It is also important that we recognized the emerging alliances between the European Union and Korea Fair Trade Agreement that was implemented the middle of this summer. In order to maintain our competitive edge in an ever prevailing global market, we need to stake our seat at the table.

I hope Congress recognizes this potential importance to the health of our local and national economies.

Good for National Defense – Good for Civilians.

6 10 2011

When I think national defense, several images emerge: the war in Iraq, drug cartels and shanty-towns along the Mexican border and

The Secretary of Navy, Roy Mabus, recently spoke at a Mississippi State University biofuel conference. He lauded their MSU Energy Institute’s conference and research on emerging biofuel technologies.

The navy and our National Defense is extremely interested in biofuels. Why? Our military branch budget takes a brutal hit whenever a barrel of oil rises. Given the volatile nature that surrounds foreign sources of energy and fossil fuels, it makes sense that they are more attracted to stable, reliable and local fuel sources.

So why biofuels? It’s pretty simple, actually. Given that the majority of our petroleum comes from rogue, unpredictable nations, the price of oil is extremely sensitive to geo-politics, causing price unpredictability as a result of supply shocks.

 (Photo: MSU)

Therefore, that’s why the Secretary of Navy is touting biofuels — to protect the military’s budget against price volatility. Moreover, diversifying the navy’s fuel portfolio will also be another way to support our local, national economy.

Since the national defense feels so strongly about American biofuels, a lot of people think that mainstream society should, too (including myself!). And although as individuals we don’t provide the national defense that the Navy performs on a daily basis, each purchase and fill-up at the pump does, and can, make an aggregate difference to our National Security.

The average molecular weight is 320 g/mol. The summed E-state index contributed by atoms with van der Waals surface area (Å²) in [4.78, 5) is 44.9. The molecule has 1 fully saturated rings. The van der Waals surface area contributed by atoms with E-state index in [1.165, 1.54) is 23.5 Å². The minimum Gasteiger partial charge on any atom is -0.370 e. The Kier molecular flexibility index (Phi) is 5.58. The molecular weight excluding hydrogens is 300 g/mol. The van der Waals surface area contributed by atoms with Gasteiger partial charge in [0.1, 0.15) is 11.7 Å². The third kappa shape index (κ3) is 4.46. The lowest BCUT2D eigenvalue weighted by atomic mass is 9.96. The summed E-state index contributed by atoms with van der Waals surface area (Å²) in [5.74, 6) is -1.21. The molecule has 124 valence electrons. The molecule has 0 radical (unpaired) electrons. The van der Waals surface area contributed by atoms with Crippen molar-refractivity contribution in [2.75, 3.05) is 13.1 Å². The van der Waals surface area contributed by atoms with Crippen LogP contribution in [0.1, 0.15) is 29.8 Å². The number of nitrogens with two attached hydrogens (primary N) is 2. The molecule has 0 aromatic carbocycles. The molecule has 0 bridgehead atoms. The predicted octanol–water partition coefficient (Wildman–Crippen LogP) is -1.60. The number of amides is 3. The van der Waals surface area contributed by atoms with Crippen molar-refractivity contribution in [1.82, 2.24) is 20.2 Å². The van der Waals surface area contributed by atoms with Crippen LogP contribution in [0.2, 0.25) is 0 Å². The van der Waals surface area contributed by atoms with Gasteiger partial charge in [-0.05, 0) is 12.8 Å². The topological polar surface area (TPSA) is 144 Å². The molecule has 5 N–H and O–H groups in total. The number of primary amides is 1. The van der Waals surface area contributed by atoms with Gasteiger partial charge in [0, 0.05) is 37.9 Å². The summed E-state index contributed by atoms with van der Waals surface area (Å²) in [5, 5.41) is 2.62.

America’s Biofuels – Putting America Back to Work

5 10 2011

as also seen on the IL Corn Corps…

We’re reminded of it every day when we tune into NPR on the way to work or turn on any media station at night. This omnipresent “elephant in the room” isn’t good for business, and it certainly isn’t good for morale. Michigan and Illinois alone have 11.2% and 9.2% unemployment, respectively.

How can we fix it? How can you and I make a difference?

The truth is, I don’t think we’ve ever really lost sight of how to apply our vast knowledge as a nation. As our economy shifts to a more global one, other countries advance and become more competitive. They see our industrialized success as an example and push us harder than ever before to keep our competitive edge.

Living in Michigan near the auto industry capital, I see cars on a frequent basis proudly displaying bumper stickers that say “Out of a Job Yet? Keep Buying Foreign.”

Whether meant to warn as a result of their current situation or not, these drivers offer a somber reminder and a reality. It really does matter, on a macro and micro economic scale, what products we buy and where they come from. This trend to buy American products continues to garner greater attention in mainstream society, but I feel we only pay attention to the origin of particular household products, such as t-shirts or new wrenches.

So, let’s go back to the beginning. How do we fix our unemployment? I think the answer is twofold.